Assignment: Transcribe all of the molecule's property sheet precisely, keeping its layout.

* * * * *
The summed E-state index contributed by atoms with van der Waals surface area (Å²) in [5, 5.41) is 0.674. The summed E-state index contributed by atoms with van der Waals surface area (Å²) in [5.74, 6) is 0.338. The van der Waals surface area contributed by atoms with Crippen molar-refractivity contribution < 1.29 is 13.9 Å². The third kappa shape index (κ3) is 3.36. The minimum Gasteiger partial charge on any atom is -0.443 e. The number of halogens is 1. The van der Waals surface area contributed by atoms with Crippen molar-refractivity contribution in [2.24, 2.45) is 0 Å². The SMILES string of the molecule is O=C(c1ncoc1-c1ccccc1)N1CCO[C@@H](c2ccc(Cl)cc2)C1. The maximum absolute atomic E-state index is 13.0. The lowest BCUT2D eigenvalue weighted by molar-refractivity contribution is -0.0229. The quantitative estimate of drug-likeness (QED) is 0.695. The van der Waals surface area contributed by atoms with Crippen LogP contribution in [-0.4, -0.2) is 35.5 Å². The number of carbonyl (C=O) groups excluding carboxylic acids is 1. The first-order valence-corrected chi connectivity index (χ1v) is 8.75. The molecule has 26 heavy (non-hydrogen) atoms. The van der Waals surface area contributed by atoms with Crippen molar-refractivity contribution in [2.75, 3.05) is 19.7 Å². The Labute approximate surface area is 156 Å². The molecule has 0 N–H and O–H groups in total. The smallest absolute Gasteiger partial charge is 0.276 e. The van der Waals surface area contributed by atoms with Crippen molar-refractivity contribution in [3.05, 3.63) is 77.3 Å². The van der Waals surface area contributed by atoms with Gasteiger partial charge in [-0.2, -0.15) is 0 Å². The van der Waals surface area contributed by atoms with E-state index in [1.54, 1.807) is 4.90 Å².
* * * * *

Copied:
The summed E-state index contributed by atoms with van der Waals surface area (Å²) in [5, 5.41) is 0.674. The summed E-state index contributed by atoms with van der Waals surface area (Å²) in [5.74, 6) is 0.338. The van der Waals surface area contributed by atoms with Crippen molar-refractivity contribution < 1.29 is 13.9 Å². The third kappa shape index (κ3) is 3.36. The minimum Gasteiger partial charge on any atom is -0.443 e. The number of halogens is 1. The van der Waals surface area contributed by atoms with Crippen molar-refractivity contribution in [2.24, 2.45) is 0 Å². The SMILES string of the molecule is O=C(c1ncoc1-c1ccccc1)N1CCO[C@@H](c2ccc(Cl)cc2)C1. The maximum absolute atomic E-state index is 13.0. The lowest BCUT2D eigenvalue weighted by molar-refractivity contribution is -0.0229. The quantitative estimate of drug-likeness (QED) is 0.695. The van der Waals surface area contributed by atoms with Crippen LogP contribution in [-0.4, -0.2) is 35.5 Å². The number of carbonyl (C=O) groups excluding carboxylic acids is 1. The first-order valence-corrected chi connectivity index (χ1v) is 8.75. The molecule has 26 heavy (non-hydrogen) atoms. The van der Waals surface area contributed by atoms with Crippen molar-refractivity contribution in [2.75, 3.05) is 19.7 Å². The Labute approximate surface area is 156 Å². The molecule has 0 N–H and O–H groups in total. The smallest absolute Gasteiger partial charge is 0.276 e. The van der Waals surface area contributed by atoms with Crippen molar-refractivity contribution in [3.05, 3.63) is 77.3 Å². The van der Waals surface area contributed by atoms with Gasteiger partial charge in [-0.2, -0.15) is 0 Å². The van der Waals surface area contributed by atoms with E-state index in [1.54, 1.807) is 4.90 Å².